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PostPosted: Tue Dec 31, 2013 12:13 pm 
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Joined: Tue Dec 31, 2013 11:33 am
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Location: Chicago, USA
Welcome myself to your excellent forum! Happy holidays!

I am working to convert my man cave into a purpose made room for listening to electronic music WITH friends. So without going into many details (which I can) I would like to ask a general question. My speakers are horns, sound system is installed and set up. My room is 500sq.ft. No room treatment yet.

I will be happy to provide more details but I am on the right track to distinguish long term music listening with recording sound studio?

Question: is there if any, specific approach to treat the room for natural, pleasant sound for long term listening sessions, for generally broad listening area (say 10 to 20 people in 500sq ft) where priority is natural sound?
Question 2: Is there a way to make the wall behind the speakers appear acoustically pushed further back in a NATURAL way, so there is a deeper sound stage? I tried installing 2inch sound absorption panels on this wall and it sounded very strange and unnatural as if there is an energy hole between speakers. not pleasant.

thanks,
Herman


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PostPosted: Wed Jan 01, 2014 1:23 am 
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Location: Santiago, Chile
Hi Herman, and Welcome! :)

Quote:
I am on the right track to distinguish long term music listening with recording sound studio?
There are differences in layout, yes, but the basic principles are still the same. Both are what is technically known as "critical listening rooms", where the goal is to have the room sounding as neutral as possible, in terms of both frequency response and also in time-domain response. The idea is that the room should neither add anything of its own nor subtract anything from the natural direct sound of the speakers.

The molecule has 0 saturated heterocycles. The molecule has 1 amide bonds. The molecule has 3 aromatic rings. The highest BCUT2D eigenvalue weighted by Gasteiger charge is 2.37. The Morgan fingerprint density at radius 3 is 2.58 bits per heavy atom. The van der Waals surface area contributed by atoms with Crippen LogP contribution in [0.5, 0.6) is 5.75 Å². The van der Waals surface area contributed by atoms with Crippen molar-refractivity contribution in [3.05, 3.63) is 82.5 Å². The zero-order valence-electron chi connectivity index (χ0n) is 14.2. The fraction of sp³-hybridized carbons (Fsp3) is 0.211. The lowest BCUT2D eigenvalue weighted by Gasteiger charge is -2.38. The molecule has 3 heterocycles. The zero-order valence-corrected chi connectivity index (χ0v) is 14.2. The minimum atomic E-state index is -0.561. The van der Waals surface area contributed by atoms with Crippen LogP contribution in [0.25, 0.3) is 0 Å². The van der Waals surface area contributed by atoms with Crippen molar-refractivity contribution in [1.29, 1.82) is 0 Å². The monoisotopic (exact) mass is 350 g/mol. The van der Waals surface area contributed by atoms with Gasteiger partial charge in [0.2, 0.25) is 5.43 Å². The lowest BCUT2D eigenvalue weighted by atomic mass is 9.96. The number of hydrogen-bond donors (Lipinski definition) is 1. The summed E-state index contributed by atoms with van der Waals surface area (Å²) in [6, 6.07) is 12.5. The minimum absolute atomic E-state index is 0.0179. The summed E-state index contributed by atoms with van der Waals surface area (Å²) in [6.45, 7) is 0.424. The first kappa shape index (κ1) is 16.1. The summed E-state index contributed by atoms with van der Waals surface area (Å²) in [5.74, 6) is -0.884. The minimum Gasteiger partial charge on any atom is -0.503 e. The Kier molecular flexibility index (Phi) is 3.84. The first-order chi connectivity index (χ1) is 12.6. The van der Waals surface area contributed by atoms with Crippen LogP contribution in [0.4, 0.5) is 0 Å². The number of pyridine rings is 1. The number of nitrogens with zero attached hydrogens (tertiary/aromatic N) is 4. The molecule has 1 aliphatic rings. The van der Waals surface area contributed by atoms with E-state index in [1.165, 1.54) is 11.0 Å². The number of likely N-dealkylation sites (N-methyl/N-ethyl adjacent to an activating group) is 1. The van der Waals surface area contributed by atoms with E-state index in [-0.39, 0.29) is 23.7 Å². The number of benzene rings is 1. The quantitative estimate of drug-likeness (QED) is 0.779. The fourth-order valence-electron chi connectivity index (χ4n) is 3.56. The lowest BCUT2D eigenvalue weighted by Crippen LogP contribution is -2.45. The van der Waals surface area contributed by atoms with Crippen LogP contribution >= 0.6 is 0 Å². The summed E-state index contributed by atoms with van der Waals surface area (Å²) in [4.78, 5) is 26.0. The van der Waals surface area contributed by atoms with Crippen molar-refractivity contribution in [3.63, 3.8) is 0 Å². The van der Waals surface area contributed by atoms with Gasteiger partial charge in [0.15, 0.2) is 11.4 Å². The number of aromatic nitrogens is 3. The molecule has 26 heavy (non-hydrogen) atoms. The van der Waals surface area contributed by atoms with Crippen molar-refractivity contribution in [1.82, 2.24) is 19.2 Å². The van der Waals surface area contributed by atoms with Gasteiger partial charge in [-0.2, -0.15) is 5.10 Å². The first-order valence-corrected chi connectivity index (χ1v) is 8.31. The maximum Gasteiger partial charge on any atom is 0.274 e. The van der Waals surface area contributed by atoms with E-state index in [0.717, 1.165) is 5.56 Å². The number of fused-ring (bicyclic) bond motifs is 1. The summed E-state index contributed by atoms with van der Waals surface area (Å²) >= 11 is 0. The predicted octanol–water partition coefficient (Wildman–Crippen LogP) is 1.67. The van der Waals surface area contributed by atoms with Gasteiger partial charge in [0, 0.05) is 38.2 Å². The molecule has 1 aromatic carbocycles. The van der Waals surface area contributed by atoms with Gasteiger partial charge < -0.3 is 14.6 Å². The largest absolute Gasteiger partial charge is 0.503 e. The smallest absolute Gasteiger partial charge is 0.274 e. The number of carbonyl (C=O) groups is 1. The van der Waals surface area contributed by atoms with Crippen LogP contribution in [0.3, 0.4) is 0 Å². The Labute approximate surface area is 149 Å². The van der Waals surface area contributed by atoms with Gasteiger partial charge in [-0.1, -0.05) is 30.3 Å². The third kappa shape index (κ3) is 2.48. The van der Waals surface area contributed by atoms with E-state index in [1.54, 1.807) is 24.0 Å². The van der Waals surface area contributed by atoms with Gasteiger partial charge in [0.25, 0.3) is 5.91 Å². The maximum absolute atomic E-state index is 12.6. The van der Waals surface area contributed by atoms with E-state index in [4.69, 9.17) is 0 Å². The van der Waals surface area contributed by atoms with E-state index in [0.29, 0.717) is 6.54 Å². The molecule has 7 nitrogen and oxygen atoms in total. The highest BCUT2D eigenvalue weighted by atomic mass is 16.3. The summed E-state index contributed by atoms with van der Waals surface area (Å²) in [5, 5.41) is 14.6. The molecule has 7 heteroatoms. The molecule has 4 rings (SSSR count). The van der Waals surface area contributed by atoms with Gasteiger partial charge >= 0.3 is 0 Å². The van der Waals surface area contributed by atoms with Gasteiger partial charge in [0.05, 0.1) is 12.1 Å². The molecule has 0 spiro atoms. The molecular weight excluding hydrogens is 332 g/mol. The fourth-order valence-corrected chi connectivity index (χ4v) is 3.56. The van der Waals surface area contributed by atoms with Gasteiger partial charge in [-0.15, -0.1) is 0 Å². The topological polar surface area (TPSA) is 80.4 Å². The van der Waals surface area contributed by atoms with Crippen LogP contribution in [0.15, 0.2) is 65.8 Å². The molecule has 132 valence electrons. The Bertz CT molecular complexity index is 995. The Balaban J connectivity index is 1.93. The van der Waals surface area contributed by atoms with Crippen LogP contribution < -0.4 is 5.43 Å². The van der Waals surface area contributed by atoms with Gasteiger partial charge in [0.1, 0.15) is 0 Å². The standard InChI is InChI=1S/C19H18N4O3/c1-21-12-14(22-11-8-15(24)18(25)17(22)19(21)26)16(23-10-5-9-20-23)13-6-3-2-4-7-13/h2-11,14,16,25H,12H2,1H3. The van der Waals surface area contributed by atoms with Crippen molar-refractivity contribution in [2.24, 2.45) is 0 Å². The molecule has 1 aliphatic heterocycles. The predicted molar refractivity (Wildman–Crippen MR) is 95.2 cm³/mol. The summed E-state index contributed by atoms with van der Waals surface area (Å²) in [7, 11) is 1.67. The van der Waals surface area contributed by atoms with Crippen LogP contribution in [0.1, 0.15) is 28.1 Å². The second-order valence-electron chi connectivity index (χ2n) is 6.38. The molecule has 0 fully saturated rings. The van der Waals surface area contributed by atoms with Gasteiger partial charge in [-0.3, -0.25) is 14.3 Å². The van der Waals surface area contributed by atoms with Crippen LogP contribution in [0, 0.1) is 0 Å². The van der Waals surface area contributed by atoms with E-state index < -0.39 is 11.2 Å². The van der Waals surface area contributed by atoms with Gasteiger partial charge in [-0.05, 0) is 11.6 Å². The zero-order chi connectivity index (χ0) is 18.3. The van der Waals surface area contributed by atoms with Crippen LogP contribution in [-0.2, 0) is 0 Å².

Accomplishing that isn't just a matter of putting some foam on a wall: it's a whole series of things, starting with the shape and dimensions of the room: some combinations of room dimensions are beneficial, and help you towards the goal, while others are adverse, and fight against you. This concept is known as the "room ratio", so you need to start out by looking at that: How wide, long and high is your room? That is normally expressed as something like "1 : 1.19 : 1.7 ", where the first figure of "1" represents the height, the second tells you how much wider the room is than high, and the third tells you how much longer it is than high. Over th years, scientists with names like Louden, Bolt, and Sepmeyer have figure out what the most favorable ratios are, and also what the worst ones are, so you should start out by making sure your room is close to one of the "good" ones, and far from all of the "bad" ones. If not, then you will have to adjust the length and/or width.

Once you have a good ratio, the next issue is to get your speakers and listening position in the correct positions, and for what you need, the room will have to be laid out more like a Home Theater than a Control Room: listening position towards the back wall, not towards the front wall. There's a couple of ways of doing that, depending on how far you want to go, and how much you want to spend, but the basic concept here is to provide even coverage of the listening are while maintaining stereo image and sound stage. It sounds a lot easier than it is! :)

Then, with the speakers in place, only then can you place the treatment, and that too depends on the room shape/size, and the relative locations of the speakers and listening position. When it comes time to design the room treatment, it is also a good idea to run an acoustic analysis of the room, using software called "REW" (which is free!), and posting the results here, so we can see how the room is behaving and suggest ways you can fix it.